UI changes and features

In this section, we'll cover the new features and enhancements by going over the changes in the Network Observability UI, starting with the three tabs in Observe > Network Traffic, namely Overview, Network Traffic, and Topology.

Overview tab

Graphs for Flow RTT and Domain Name System (DNS) Tracking, including support for DNS TCP (previously only DNS UDP), were added. There are graphs for:

  • Top 5 and/or top total graph
  • Top 5 average graph using latest metrics or all metrics
  • Top 5 max graph
  • Top 5 90th percentile graph (P90)
  • Top 5 99th percentile graph (P99)
  • Bottom 5 min graph

Manage panels selection

With so many graphs to choose from, the Manage panels dialog, found under Show advanced options, now provides a simple filter (Figure 5). Click one or more buttons to filter on the selection.

The Manage panels dialog window.
Figure 5: Manage panels.
Figure 5: Manage panels.

Graph types

If you click the three-dots menu (⋮) in the upper right corner of the graph, there will be various options depending on the type of graph. For example, the TCP handshake Round Trip Time graph shows a donut chart but can be changed to display a line graph (Figures 6 and 7).

Selecting Graph type options.
Figure 6: Options - Graph type.
Figure 6: Displaying the donut graph type.
Selecting the line graph display option.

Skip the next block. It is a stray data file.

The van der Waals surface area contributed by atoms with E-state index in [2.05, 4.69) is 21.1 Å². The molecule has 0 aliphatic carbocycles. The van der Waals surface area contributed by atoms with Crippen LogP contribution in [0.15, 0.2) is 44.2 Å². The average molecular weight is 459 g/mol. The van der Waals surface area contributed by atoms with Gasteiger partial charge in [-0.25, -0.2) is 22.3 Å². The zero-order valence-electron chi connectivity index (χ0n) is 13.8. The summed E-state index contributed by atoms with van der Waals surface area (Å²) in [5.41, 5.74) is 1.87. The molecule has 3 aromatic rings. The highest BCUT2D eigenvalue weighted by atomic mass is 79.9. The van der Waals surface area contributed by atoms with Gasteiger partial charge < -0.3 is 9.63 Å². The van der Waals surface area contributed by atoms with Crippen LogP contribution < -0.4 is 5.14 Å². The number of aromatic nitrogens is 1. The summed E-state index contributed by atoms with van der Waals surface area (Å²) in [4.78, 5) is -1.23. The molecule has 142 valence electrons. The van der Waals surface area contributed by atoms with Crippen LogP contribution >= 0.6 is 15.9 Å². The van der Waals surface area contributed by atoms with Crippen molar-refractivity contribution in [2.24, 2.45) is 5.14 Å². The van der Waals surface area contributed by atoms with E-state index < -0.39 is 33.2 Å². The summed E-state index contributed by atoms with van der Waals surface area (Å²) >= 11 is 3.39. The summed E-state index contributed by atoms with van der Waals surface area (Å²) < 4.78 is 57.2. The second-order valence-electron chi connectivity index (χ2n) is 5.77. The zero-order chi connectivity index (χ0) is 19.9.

Figure 7: Selecting the line graph display option.

Single graph focus

All of the graphs are displayed on a scrollable panel. If you click the Focus icon in the upper right corner next to the three-dots menu (⋮), it displays one graph and gives a preview of all the other graphs on a scrollable panel on the right side (Figure 8). If you click a preview graph, it becomes the graph in focus. This feature can also be toggled in the Display options drop-down.

The Single graph focus menu option.
Figure 8: Single graph focus.
Figure 8: Single graph focus.

Traffic flows tab

These are the new labels in the flow data.

  • Differentiated Services Code Point (DSCP): This is a 6-bit value in the IP packet header that indicates the priority of a packet to provide quality of service (QoS), particularly for time-sensitive data such as voice and video. The value "Standard" translates to 0 or best effort. In other words, the traffic is not getting any special treatment. See Figure 9.